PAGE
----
Boteberättelser: En etnologisk studie av boteprocesser och det omprövande patientskapet
2004 (Swedish)Doctoral thesis, monograph (Other academic)
This thesis analyse how life-histories are expressed and reformulated in connection to a life crisis of ill health. The study is based on ten interviews with people who in connection with ill health have made use of treatments within both orthodox medicine and complementary medicine and who have also developed various forms of self-treatment. The overall aim is, with a point of departure in the concepts health, healing and trust, to analyse narratives as a practice through which the respondents create identity and a life-context. The signifi cance of constructing the (auto)biography of the healing narrative – a form of narrative and performative act – runs as the main thread through the thesis. This act makes up the practice that is recurrently discussed in several of the thesis’ chapters and is synonymously termed the telling of healing narratives or or to narrate health and healing. The analysis of the narrative’s The analysis of the narrative’s healing main themes is mirrored in the order of the chapters. The study is broadly thematic and structured as a generalised healing process beginning with upheaval, continuing with crisis and social drama, and further to the endeavour of expressing values and judgements in a public context.
The interview themes of self-treatment and alternative treatment have occasioned the investigation into what an ethno-medical perspective can bring to analyses of people’s experiences of ill health in an everyday medical context. One of the points of having the concept ethno-medicine as a starting point is that every practice or narrative formation is ascribed with a potential for interpretation in its creation of knowledge. Another chapter deals with two themes of identity and life-history construction in the practice of healing narratives – the need for a chronology and reappraised perspectives on body, health and lifestyle. Healing narratives can be understood as a genre of life-historical narratives where life is often described as a linear course of events. A model by the anthropologist Victor Turner on the course and content of social drama is used as a comment to analyses of three respondents’ narratives in another chapter. A drama can be understood as a tragic course of events, based on an accident or an upsetting incident that roughly revolves around event/crisis, chaos and the striving for restoration. The concept of other journals is then used to make visible the everyday medical administrative practice and refers to the documentation used in the form of collected documents, written notes, and diaries. As an unexpected part of healing processes, the necessity of familiarising oneself with rules, laws and health insurance systems in order to be able to claim one’s rights is brought forward.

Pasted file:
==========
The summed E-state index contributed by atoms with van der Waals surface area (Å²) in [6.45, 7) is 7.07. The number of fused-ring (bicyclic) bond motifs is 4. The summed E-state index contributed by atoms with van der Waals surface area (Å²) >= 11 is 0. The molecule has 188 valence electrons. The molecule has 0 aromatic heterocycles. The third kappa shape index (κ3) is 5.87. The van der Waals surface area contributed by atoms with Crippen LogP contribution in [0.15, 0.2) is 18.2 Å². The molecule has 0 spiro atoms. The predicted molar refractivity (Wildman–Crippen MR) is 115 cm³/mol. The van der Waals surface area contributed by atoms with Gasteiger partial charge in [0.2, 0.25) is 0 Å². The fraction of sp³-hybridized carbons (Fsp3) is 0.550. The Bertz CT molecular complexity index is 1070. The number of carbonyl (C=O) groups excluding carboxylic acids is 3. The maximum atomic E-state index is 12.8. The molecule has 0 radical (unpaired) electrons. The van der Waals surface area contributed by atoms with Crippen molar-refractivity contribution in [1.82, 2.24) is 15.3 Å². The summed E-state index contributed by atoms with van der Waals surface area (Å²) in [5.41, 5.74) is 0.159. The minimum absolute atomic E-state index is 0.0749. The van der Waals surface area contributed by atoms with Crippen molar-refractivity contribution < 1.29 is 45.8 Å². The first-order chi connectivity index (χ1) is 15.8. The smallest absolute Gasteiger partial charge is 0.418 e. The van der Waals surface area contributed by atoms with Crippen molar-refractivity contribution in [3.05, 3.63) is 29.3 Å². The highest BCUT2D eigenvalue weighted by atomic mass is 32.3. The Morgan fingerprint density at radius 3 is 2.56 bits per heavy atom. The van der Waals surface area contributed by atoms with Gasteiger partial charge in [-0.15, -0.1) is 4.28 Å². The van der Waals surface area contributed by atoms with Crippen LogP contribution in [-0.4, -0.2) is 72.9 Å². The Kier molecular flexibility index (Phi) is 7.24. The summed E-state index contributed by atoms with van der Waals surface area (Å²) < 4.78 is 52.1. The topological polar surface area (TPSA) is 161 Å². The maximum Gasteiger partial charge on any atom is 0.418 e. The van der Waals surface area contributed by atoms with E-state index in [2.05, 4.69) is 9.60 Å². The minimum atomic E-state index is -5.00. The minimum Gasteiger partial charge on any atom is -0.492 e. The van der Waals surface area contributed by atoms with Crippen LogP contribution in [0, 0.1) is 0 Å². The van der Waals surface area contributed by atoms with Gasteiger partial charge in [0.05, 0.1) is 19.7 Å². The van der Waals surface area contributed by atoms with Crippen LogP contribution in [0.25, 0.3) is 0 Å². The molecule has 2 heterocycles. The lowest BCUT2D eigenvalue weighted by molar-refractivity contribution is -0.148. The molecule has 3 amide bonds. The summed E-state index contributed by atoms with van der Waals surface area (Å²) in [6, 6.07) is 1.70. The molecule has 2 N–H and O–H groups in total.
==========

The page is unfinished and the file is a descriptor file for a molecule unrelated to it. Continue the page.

The social transformation process of various care practices in society makes up both a context and a commonly occurring theme in the narratives that the thesis is based upon. A modern health culture that gains strength from loosely composed social movements exerts infl uence on all levels of society. With an increased individual responsibility, the need grows to fi nd one’s own healing strategies and to create one’s own life-history in narratives that mirror this transformation in an everyday context. Healing narratives can be seen as a form of evaluation of health-care practices where experiences of treatment and notions of health and cure and healing are concretised.
Place, publisher, year, edition, pages
Umeå: Kultur och medier , 2004. , 236 p.
Etnologiska skrifter, ISSN 1103-6516 ; 33
Ethnology, Health, healing, illness, narratives, trust, healing process, ethno-medicine, medical pluralism, construction of patienthood, social movements, medical cultures, self-treatment, life-history, life-trajectories, social and individual drama, medical journals, patients documentation, alternative and complementary medicines, doctor-patient communication.
Research subject Ethnology
IdentifiersURN: urn:nbn:se:umu:diva-360ISBN: 91-7305-764-9OAI: oai:DiVA.org:umu-360DiVA: diva2:143238